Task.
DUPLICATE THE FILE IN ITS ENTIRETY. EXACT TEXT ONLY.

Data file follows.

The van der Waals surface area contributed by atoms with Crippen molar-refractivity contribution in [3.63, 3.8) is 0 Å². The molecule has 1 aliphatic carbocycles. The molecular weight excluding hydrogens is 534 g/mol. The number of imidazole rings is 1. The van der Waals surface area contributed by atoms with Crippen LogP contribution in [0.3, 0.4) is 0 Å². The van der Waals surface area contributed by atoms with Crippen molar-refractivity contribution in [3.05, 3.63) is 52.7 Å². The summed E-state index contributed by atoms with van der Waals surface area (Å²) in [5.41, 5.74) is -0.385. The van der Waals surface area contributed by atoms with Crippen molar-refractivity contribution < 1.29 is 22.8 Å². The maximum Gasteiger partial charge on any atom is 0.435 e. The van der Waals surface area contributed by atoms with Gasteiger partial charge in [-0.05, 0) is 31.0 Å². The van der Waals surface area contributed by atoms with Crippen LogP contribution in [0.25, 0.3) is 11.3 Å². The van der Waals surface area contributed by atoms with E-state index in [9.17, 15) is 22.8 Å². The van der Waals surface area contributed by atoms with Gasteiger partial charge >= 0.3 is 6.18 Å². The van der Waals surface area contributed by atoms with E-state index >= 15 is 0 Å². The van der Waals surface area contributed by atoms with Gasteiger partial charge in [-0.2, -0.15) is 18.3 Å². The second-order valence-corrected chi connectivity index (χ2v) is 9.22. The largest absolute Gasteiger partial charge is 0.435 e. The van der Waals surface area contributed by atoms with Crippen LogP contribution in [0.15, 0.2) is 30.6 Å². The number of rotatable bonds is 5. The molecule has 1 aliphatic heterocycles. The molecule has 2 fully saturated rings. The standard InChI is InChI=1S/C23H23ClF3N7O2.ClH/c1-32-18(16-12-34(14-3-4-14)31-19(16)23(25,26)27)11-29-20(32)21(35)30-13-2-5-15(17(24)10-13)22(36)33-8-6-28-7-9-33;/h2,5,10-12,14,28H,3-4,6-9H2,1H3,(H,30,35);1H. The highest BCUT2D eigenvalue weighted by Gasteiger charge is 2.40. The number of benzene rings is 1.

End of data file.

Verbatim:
The van der Waals surface area contributed by atoms with Crippen molar-refractivity contribution in [3.63, 3.8) is 0 Å². The molecule has 1 aliphatic carbocycles. The molecular weight excluding hydrogens is 534 g/mol. The number of imidazole rings is 1. The van der Waals surface area contributed by atoms with Crippen LogP contribution in [0.3, 0.4) is 0 Å². The van der Waals surface area contributed by atoms with Crippen molar-refractivity contribution in [3.05, 3.63) is 52.7 Å². The summed E-state index contributed by atoms with van der Waals surface area (Å²) in [5.41, 5.74) is -0.385. The van der Waals surface area contributed by atoms with Crippen molar-refractivity contribution < 1.29 is 22.8 Å². The maximum Gasteiger partial charge on any atom is 0.435 e. The van der Waals surface area contributed by atoms with Gasteiger partial charge in [-0.05, 0) is 31.0 Å². The van der Waals surface area contributed by atoms with Crippen LogP contribution in [0.25, 0.3) is 11.3 Å². The van der Waals surface area contributed by atoms with E-state index in [9.17, 15) is 22.8 Å². The van der Waals surface area contributed by atoms with Gasteiger partial charge >= 0.3 is 6.18 Å². The van der Waals surface area contributed by atoms with E-state index >= 15 is 0 Å². The van der Waals surface area contributed by atoms with Gasteiger partial charge in [-0.2, -0.15) is 18.3 Å². The second-order valence-corrected chi connectivity index (χ2v) is 9.22. The largest absolute Gasteiger partial charge is 0.435 e. The van der Waals surface area contributed by atoms with Crippen LogP contribution in [0.15, 0.2) is 30.6 Å². The number of rotatable bonds is 5. The molecule has 1 aliphatic heterocycles. The molecule has 2 fully saturated rings. The standard InChI is InChI=1S/C23H23ClF3N7O2.ClH/c1-32-18(16-12-34(14-3-4-14)31-19(16)23(25,26)27)11-29-20(32)21(35)30-13-2-5-15(17(24)10-13)22(36)33-8-6-28-7-9-33;/h2,5,10-12,14,28H,3-4,6-9H2,1H3,(H,30,35);1H. The highest BCUT2D eigenvalue weighted by Gasteiger charge is 2.40. The number of benzene rings is 1.